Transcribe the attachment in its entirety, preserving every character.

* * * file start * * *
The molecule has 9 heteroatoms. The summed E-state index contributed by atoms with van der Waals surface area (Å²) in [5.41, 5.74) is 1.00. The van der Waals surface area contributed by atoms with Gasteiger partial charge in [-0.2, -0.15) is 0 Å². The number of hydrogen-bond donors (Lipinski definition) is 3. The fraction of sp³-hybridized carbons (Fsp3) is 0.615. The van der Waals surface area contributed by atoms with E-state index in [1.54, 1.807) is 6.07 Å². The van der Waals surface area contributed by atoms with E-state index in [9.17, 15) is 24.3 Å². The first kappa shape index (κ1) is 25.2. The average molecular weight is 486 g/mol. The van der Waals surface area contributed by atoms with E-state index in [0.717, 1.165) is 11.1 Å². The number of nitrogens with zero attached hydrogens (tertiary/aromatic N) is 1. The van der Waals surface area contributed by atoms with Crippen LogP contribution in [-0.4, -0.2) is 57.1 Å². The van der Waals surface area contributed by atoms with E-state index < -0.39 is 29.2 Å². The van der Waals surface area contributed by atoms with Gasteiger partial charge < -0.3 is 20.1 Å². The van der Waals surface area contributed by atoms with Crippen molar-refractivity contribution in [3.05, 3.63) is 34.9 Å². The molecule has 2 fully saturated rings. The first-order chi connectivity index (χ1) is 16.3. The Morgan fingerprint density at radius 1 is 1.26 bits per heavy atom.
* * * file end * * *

The molecule has 9 heteroatoms. The summed E-state index contributed by atoms with van der Waals surface area (Å²) in [5.41, 5.74) is 1.00. The van der Waals surface area contributed by atoms with Gasteiger partial charge in [-0.2, -0.15) is 0 Å². The number of hydrogen-bond donors (Lipinski definition) is 3. The fraction of sp³-hybridized carbons (Fsp3) is 0.615. The van der Waals surface area contributed by atoms with E-state index in [1.54, 1.807) is 6.07 Å². The van der Waals surface area contributed by atoms with E-state index in [9.17, 15) is 24.3 Å². The first kappa shape index (κ1) is 25.2. The average molecular weight is 486 g/mol. The van der Waals surface area contributed by atoms with E-state index in [0.717, 1.165) is 11.1 Å². The number of nitrogens with zero attached hydrogens (tertiary/aromatic N) is 1. The van der Waals surface area contributed by atoms with Crippen LogP contribution in [-0.4, -0.2) is 57.1 Å². The van der Waals surface area contributed by atoms with E-state index < -0.39 is 29.2 Å². The van der Waals surface area contributed by atoms with Gasteiger partial charge < -0.3 is 20.1 Å². The van der Waals surface area contributed by atoms with Crippen molar-refractivity contribution in [3.05, 3.63) is 34.9 Å². The molecule has 2 fully saturated rings. The first-order chi connectivity index (χ1) is 16.3. The Morgan fingerprint density at radius 1 is 1.26 bits per heavy atom.